Writing for The Dispatch, the Manhattan Institute's Brian Riedl documents President Joe Biden's spending plan, which would expand federal government spending by $11 trillion over the next decade. This spending would help fund a cradle-to-grave new world in which government is omnipresent in our lives. The spending would increase family assistance by $550 billion. Another $700 billion would be wasted on counterproductive "Buy America" provisions. Expansion of the Affordable Care Act would cost another $1.4 trillion; some $2 trillion would go to a Green New Deal; K-12 schools would get more money. All of this is on top of the $6.6 trillion spent on COVID-19 relief.
For your reference, Riedl's column (from July) is here.
But it is a handy excuse for getting people scared, the easier to push them around. David Harsanyi says nay: Climate Change Is Not a Crisis.
President Joe Biden contends that the recent hurricanes that hit the United States prove we’re in a “climate crisis.”
It’s a “code red” for the world, the president warns. White House national climate adviser Gina McCarthy added that climate is now a “health emergency.”
It is, no doubt, quite convenient for politicians to treat every hurricane, tornado, and flood as an apocalyptic sign from Gaea—and then blame political apostates for the existence of nature.
But it’s an irrational way to think about the world, because our situation is, in most ways—including our ability to adapt to the vagaries of climate—quantifiably better than before on nearly every front.
I can't help but quote another gem:
Ponder this rhetorical question of a columnist at The Hill: “Could climate change finally expose China as a global outlaw?” So, it wasn’t the concentration camps that did it. Or the ethnic cleansing. Or the slave labor. Or the decades of collectivist-induced economic misery and authoritarian control. Or the state censorship. It was the Chinese government’s refusal to live by the precepts of the Paris accord.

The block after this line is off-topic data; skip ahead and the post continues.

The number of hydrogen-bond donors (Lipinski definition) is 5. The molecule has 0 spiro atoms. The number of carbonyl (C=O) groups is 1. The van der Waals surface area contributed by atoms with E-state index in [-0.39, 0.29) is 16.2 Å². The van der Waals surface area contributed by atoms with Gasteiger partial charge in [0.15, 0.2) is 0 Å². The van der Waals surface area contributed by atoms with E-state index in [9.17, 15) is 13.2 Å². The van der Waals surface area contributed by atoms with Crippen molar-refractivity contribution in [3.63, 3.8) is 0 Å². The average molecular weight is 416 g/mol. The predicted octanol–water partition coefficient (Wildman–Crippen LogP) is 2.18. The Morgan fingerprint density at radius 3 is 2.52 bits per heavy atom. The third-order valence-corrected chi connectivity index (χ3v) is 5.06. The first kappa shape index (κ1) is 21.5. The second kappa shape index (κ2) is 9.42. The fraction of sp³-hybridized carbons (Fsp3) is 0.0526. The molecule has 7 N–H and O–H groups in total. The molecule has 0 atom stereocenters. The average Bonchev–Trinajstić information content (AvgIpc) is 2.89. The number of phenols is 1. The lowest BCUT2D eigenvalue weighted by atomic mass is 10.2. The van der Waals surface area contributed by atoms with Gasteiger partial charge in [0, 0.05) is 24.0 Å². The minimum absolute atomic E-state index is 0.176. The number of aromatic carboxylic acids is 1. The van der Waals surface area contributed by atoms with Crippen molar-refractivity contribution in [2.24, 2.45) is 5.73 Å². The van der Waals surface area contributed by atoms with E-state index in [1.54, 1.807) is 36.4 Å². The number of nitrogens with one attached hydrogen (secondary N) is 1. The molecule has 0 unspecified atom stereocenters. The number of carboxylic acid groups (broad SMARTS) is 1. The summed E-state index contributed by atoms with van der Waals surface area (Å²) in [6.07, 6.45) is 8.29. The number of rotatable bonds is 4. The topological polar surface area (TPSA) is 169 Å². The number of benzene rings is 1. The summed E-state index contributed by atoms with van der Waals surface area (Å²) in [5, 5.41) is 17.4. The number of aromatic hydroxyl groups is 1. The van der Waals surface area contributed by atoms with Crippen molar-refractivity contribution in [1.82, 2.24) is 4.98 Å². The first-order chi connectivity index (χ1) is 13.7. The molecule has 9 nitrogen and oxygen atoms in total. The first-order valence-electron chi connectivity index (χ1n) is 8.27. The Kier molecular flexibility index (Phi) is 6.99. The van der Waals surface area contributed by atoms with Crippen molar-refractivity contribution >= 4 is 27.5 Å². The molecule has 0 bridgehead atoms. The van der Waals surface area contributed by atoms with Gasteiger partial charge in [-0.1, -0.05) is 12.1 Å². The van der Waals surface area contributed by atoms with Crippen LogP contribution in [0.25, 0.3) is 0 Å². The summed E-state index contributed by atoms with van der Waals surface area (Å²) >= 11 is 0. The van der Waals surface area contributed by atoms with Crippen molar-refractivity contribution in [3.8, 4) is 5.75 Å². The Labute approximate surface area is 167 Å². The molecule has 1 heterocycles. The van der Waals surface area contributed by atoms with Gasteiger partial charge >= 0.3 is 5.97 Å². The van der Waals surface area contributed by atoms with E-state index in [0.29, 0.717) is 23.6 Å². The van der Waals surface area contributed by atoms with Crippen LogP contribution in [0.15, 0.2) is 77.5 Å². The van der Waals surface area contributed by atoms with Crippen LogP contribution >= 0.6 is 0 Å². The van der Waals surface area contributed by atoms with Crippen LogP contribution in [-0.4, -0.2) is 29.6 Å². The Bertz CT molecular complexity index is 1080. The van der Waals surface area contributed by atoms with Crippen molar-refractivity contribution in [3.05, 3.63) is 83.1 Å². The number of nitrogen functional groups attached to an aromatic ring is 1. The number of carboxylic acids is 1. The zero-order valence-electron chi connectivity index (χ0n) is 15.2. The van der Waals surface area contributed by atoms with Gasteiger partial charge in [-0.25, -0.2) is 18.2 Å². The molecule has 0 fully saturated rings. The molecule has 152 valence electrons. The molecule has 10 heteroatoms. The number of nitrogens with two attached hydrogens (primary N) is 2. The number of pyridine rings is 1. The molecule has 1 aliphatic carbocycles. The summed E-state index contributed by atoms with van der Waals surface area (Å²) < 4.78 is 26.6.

It's a public health crisis! Which, as we've seen, means there are no limits to state coercion done in its name.
They aimed at a resented minority, shot down the economy. The NR editors look at Democrats' Tax Proposal: More Revenge Than Revenue.
You might think that raising taxes on the $400,000-and-up set would please progressives, but they are howling about this proposal. Progressivism increasingly is a tendency found in those $400,000-and-up households, and so the current demand is for a tax regime that punishes the wealthy for their wealth rather than docking the high-income for their incomes. “House Democrats’ Plan to Tax the Rich Leaves Vast Fortunes Unscathed,” reads the New York Times headline, as though the purpose of taxes were to scathe the rich. The article goes on to complain that the proposal “stopped well short of changes needed to dent the vast fortunes of tycoons like Jeff Bezos and Elon Musk” and landed “only glancing blows at the wealthiest Americans.”
In other words: Never mind the revenue, bring on the pain.
Veronique de Rugy, above, noted "gluttony" as a deadly sin exemplified by Democrat-run government. But (checking the list) we could make a solid argument that Greed, Sloth, Wrath, Envy, and Pride are wound up in there too.
I can only make a strained argument for Lust, though.
We're Number … <sigh> … Six. Daniel J. Mitchell points to the New Economic Freedom Rankings. The US of A is in the sixth spot, behind Hong Kong, Singapore, New Zealand, Switzerland, and Georgia (the country, not the state).
Hong Kong's high ranking is explained by the fact that the rankers used 2019 data.
So: good news is the US might move up next year. Bad news is, it will probably be because Hong Kong will drop down to China's level (#121).